TUT FAN FURTH: Yes.
HODGES: It really depends. You, in the book, give no exact timeline. There’s no sense in which people need to follow this path on a set schedule.
TUTU VAN FURTH: No, and we set the path out and offer tools, sort of a kitbag, a forgiveness kitbag. You can only go as fast as you can go. You can’t push yourself through a process of forgiveness because then it’s not a real process.
HODGES: By the way, the cover of this book is beautiful. It shows the image of a flower growing and I think that viewing forgiveness organically that way is useful in the sense that you’re a gardener that’s cultivating a garden where forgiveness can happen, but you can’t make the seeds sprout yourself. There’s a process that you can take to help facilitate that, but you can’t make them grow. You can’t say, “I want this tomorrow.”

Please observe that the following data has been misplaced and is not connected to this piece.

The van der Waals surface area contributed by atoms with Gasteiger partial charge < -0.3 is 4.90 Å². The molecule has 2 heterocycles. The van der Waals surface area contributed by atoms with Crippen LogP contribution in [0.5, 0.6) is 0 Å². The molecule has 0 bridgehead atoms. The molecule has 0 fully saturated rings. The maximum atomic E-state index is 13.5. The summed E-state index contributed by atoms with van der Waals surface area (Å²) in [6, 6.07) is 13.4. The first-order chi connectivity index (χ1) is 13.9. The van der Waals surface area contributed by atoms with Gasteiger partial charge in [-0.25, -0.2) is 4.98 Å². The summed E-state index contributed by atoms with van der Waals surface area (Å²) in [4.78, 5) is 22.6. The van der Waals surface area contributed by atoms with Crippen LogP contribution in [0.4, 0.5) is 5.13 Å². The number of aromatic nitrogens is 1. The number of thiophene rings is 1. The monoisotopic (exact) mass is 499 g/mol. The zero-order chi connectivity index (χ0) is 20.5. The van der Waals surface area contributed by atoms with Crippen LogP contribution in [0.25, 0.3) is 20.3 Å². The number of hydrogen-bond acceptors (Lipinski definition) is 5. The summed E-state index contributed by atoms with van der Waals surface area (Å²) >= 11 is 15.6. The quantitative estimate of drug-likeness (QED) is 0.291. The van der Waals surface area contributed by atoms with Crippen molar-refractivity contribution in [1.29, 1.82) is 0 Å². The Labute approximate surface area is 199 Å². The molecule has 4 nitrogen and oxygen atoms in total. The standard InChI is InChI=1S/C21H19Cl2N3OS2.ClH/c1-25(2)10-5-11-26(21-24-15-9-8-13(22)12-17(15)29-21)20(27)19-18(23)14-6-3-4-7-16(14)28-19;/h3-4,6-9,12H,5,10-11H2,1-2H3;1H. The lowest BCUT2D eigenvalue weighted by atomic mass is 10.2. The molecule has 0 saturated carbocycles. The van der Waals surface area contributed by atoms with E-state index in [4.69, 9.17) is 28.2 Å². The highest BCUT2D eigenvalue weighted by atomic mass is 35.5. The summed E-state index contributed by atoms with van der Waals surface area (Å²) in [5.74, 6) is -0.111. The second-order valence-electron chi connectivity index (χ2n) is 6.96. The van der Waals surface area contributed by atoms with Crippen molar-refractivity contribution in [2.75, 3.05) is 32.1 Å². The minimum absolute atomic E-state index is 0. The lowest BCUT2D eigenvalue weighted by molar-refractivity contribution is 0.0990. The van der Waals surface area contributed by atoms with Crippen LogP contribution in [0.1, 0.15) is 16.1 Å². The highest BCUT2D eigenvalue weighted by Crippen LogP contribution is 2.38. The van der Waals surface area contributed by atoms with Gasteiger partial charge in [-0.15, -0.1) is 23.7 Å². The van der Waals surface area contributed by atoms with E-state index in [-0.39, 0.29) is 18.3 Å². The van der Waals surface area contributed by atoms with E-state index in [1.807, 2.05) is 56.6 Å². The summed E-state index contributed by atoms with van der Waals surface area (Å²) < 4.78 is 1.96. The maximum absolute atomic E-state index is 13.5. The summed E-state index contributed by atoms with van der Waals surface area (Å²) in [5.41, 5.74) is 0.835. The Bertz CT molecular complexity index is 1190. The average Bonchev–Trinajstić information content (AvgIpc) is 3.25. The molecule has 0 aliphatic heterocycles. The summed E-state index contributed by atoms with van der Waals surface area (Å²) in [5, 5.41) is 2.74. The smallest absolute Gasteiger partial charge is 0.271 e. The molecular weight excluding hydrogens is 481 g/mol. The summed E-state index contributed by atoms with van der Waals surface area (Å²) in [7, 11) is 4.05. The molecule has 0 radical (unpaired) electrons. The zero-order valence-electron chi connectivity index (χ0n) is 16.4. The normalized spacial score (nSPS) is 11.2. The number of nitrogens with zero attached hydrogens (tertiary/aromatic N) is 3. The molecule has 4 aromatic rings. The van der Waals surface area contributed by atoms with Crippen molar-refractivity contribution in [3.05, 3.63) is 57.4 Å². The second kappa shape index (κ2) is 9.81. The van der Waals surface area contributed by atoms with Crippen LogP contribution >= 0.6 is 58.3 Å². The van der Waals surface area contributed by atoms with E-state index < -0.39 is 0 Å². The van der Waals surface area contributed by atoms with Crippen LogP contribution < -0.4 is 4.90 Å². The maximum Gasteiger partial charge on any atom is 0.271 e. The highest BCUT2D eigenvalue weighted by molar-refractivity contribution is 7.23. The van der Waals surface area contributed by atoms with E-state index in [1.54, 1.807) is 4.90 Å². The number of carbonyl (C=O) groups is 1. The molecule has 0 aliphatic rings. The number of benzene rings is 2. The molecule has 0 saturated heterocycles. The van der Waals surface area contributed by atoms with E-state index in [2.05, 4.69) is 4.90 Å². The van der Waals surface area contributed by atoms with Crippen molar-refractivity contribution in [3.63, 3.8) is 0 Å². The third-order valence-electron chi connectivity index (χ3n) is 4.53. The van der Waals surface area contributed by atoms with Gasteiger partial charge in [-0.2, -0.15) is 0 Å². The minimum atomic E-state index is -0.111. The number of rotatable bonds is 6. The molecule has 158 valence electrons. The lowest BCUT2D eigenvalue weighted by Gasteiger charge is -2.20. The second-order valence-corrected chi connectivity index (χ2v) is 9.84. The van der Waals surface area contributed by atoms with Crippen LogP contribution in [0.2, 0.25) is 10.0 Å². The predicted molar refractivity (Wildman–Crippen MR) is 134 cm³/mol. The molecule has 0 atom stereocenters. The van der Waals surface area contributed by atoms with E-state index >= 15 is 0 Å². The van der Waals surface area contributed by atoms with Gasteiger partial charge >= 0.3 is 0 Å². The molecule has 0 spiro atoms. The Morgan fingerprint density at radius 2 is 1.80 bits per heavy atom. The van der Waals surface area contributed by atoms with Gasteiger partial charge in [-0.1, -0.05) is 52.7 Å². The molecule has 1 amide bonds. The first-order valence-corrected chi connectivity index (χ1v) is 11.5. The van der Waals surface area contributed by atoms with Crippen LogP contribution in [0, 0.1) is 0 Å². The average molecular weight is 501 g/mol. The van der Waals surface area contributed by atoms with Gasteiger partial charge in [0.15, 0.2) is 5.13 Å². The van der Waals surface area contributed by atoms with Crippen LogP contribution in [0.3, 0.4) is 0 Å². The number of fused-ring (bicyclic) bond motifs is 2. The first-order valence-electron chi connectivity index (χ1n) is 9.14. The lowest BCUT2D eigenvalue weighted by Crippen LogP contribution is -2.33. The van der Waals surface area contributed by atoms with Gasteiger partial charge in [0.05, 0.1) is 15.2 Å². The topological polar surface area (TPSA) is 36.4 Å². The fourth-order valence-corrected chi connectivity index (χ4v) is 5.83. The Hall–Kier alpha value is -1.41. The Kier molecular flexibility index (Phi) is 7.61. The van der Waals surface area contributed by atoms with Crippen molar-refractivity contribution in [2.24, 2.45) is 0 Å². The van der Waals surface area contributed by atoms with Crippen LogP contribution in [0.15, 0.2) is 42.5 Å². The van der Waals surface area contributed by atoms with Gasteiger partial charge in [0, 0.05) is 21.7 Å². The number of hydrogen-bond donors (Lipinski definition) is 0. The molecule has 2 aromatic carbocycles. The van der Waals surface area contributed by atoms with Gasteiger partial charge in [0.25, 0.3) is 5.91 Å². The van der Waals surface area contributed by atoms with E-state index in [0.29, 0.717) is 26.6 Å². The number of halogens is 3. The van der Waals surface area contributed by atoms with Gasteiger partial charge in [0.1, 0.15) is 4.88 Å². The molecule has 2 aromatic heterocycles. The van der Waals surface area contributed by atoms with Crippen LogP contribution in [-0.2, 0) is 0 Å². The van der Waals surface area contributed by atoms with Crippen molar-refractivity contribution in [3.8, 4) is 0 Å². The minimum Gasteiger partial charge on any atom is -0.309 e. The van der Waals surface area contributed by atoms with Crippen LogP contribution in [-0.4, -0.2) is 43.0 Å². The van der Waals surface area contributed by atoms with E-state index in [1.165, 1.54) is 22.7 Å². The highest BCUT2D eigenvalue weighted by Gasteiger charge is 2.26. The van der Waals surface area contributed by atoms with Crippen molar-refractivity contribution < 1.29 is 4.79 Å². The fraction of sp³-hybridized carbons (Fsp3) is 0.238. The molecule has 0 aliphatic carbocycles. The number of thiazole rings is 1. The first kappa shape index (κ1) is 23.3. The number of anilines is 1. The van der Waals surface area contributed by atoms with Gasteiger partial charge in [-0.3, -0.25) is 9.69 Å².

TUTU VAN FURTH: [laughs] Yes. Well you can want it tomorrow! Whether or not you get it tomorrow is another story!
HODGES: Yeah, say it all you want! [laughs]
So step one, speaking of saying, step one is to tell the story. Why is that the beginning? Why begin with telling the story?
TUTU VAN FURTH: Because it is important to lay down what is it that happened. What happened that has brought us to a place where we need forgiveness to happen. So tell the story. Tell the story as clearly as you can. Tell the story as often as you need to. Write it down. Find someone to tell. Whatever it is that you feel is necessary for you to feel that you have finished telling the story, that you’ve told a story that is as complete as you can tell.